“I’d like to talk about the future and what this country might look like if we make the right choices in environment and energy,” Kennedy told the AIHce audience.
Kennedy, a senior attorney for the Natural Resources Defense Council, chief prosecuting attorney for the Hudson Riverkeeper, president of Waterkeeper Alliance and the environmental advisor to Napo Pharmaceuticals, stressed that we must protect the infrastructure of our communities – nature.
“We want to create communities for children that provide richness, prosperity and health,” Kennedy said. “We’ve got to start protecting our wildlife infrastructure.”
Polluters, however, urge us to treat the planet as if it was a “business liquidation,” he explained, so we can have a few years of what amounts to pollution prosperity. “But our children are going to pay for our joy ride with polluted landscapes and poor health,” he said.
The Cost of Coal
When in West Virginia recently for a trial, Kennedy noticed the roadway he was driving on felt cushioned, almost like a carpet. What he felt was 22 inches of asphalt on the road, about five times what is be found on regular roadways. The extra asphalt is added to accommodate 90,000-pound coal trucks that can “pulverize” the road otherwise. These coal roads, Kennedy added, must be repaired every 4 years, compared to every 20 years for other highways.
“That’s a hidden cost, a hidden subsidy to the coal industry they don’t tell us about,” Kennedy said. “When they say [coal is] cheap, it’s a lie.”
Kennedy also pointed out that every freshwater fish in America now has dangerous levels of mercury in its flesh, most of which comes from the emissions of coal-burning plants. “We’re living in a science fiction nightmare in our country today,” he said. “If someone else did that to our country – poisoned every fish in our country with mercury – we’d say it was an act of war.”
There are other serious repercussions, as well, such as the 640,000 children are born every year who were exposed to dangerous levels of mercury in the womb, according to CDC. And a Harvard School of Public Health study suggested that ozone emissions from coal-burning plants kill 60,000 people a year.
“That’s one of the costs of coal they don’t tell you about,” Kennedy said. “Those impacts are imposed on all of us. They essentially are hidden subsidies in coal-burning power plants.”
Kennedy’s solution is for the United States to “de-carbonize,” and explains that any country that has done so had immediately experienced prosperity. He used Iceland, Sweden and Brazil as examples, but added that the United States actually has even more potential for clean energy. From solar power to wind power to natural gas, the United States has enough of these energy sources to provide all the energy for the nation several times over.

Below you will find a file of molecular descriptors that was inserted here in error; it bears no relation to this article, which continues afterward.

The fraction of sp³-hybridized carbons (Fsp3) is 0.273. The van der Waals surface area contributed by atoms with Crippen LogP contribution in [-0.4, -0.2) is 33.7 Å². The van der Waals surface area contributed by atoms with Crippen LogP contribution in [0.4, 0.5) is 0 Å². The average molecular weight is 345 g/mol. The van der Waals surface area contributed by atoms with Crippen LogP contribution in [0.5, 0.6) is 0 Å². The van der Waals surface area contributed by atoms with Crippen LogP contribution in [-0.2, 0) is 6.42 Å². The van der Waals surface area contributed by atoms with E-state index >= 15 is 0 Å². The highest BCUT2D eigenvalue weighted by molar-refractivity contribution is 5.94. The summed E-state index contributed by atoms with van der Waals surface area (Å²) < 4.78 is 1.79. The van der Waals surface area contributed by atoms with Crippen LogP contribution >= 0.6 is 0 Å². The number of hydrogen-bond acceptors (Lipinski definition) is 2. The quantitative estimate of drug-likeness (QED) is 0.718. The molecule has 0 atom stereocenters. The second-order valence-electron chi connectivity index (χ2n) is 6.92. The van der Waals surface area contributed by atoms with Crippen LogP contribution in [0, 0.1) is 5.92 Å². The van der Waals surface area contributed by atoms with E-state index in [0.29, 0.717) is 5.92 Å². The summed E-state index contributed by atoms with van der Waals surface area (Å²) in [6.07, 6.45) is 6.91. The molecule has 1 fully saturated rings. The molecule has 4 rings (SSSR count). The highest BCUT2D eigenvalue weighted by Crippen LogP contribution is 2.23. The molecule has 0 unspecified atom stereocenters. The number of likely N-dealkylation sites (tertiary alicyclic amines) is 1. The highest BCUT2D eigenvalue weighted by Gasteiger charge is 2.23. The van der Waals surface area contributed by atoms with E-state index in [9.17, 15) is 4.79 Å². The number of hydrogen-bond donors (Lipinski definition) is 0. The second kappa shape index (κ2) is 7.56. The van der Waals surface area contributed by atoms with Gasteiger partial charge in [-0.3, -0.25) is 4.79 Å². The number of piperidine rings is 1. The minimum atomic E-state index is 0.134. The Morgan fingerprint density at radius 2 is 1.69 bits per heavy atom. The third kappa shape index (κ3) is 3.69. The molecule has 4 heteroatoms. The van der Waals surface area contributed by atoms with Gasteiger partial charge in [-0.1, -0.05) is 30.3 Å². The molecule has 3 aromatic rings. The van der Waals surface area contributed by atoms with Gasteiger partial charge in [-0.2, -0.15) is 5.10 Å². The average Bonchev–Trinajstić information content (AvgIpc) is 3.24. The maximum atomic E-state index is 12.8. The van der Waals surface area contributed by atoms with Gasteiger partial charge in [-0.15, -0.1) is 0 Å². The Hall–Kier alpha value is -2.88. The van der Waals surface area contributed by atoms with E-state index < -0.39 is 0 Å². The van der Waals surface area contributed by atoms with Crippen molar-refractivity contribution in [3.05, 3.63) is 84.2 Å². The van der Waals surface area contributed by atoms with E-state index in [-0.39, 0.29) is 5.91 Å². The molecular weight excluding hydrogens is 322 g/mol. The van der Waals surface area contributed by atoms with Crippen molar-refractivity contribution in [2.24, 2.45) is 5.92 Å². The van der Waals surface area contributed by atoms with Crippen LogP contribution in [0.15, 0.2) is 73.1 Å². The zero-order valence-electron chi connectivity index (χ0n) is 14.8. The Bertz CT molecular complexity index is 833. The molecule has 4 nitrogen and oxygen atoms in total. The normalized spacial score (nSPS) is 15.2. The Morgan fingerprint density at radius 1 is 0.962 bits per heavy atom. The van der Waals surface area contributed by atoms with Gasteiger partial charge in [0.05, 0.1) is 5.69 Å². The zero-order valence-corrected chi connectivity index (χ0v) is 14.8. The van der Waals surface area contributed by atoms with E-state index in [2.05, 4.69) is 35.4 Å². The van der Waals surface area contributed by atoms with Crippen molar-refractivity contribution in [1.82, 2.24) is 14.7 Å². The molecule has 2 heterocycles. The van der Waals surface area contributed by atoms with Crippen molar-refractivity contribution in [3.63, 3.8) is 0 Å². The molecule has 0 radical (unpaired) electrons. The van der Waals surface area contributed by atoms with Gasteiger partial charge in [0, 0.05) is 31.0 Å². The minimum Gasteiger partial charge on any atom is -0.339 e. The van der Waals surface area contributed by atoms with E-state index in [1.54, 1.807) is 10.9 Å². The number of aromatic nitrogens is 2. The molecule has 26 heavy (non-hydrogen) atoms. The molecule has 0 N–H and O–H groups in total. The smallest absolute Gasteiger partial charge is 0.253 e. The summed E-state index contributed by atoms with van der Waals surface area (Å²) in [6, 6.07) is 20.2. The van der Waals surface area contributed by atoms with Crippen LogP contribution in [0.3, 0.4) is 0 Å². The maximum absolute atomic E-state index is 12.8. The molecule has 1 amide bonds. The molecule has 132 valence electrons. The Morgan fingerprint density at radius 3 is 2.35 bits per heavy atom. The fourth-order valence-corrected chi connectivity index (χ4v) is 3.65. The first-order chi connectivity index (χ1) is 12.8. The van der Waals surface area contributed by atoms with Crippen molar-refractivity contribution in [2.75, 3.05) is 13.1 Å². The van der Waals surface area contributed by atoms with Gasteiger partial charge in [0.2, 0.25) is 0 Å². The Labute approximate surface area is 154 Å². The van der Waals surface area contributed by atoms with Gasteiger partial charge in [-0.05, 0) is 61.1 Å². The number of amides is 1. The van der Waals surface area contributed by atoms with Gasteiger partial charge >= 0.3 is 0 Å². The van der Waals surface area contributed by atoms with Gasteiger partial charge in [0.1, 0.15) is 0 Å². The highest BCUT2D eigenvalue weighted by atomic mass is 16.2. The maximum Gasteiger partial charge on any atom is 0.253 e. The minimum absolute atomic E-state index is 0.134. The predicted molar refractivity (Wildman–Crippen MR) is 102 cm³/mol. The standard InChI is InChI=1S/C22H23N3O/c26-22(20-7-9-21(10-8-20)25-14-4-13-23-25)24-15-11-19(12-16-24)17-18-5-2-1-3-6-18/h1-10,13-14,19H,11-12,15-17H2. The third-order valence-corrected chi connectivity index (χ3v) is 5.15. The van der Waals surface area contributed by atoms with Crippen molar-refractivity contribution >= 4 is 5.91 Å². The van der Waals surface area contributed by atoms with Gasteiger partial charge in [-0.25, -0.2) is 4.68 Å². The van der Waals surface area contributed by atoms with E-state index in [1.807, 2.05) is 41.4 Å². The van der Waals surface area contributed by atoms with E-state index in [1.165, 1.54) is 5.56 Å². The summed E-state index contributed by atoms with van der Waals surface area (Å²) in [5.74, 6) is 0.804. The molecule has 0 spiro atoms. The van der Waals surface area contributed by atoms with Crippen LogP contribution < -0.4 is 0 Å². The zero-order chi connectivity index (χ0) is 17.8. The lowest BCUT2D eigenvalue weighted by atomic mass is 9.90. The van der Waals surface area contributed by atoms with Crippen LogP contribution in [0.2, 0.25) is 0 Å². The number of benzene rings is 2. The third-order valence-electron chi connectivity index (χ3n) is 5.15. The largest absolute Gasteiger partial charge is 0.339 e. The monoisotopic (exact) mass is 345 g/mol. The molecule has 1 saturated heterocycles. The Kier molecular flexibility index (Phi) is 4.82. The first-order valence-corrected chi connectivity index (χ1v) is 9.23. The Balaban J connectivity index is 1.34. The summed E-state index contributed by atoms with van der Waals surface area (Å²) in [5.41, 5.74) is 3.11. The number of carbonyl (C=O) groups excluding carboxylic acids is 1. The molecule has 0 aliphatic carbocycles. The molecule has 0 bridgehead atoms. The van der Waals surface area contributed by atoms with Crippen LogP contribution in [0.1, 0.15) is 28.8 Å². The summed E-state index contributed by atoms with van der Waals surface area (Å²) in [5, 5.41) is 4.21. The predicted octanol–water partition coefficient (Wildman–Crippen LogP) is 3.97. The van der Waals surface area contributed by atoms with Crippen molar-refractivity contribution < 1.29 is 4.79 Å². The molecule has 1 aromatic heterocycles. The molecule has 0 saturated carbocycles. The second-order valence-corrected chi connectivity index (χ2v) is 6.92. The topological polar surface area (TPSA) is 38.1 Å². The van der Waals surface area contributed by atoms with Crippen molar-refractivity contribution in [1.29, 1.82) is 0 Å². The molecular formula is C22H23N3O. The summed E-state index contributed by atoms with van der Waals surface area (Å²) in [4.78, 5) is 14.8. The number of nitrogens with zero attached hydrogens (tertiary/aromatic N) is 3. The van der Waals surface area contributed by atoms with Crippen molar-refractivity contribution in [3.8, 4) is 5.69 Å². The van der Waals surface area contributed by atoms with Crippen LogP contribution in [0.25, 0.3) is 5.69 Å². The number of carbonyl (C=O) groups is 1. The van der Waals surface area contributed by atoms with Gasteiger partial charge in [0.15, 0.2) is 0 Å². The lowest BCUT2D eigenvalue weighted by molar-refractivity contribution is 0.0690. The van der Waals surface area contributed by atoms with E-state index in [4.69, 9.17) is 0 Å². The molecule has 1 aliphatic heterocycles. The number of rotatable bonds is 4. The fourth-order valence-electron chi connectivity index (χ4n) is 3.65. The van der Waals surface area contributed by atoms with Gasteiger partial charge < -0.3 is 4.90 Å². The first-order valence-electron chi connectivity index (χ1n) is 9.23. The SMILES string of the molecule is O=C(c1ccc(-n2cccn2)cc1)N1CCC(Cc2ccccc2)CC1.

“We literally could switch out from coal overnight in this country without building a single new power plant,” he said. “To completely replace our system in this country [would cost] $3 trillion. Then free energy forever.”
Kennedy stressed the need for a rational marketplace that rewards good behavior (efficiency) and does not reward bad behavior (inefficiency and waste). To accomplish this, he said, the system “needs to turn every American into an energy entrepreneur.” For example, Kennedy said since his own home creates more energy than it uses, he should be able to sell the surplus. But he can’t.
“We have the capacity to take control of country back and take control of our economy,” he said. “[Free market capitalism] would promote efficiency and value our natural resources. In a true free market economy, when make yourself rich, you make your neighbors rich and improve the community. Polluters make it worse for everyone.”
Finally, Kennedy stressed that everyone has the right to use natural resources and have access to clean air and water.
“We’re not going to allow those things to be privatized … the air in children’s lungs, the fish in the water,” he explained. “We’re fighting for essential values of American democracy.”
“It’s investing in our infrastructure,” he said of environmental protections and clean energy. “It’s an investment we have to make if we’re going to preserve the future.”
EHS Today is on site in Denver for AIHce and will report on sessions, keynotes and more to provide EHS professionals with the insight they need to do their jobs well. Or, as Denver Mayor John Hickenlooper told industrial hygienists during the opening session, to “Go out and make our world cleaner and safer.”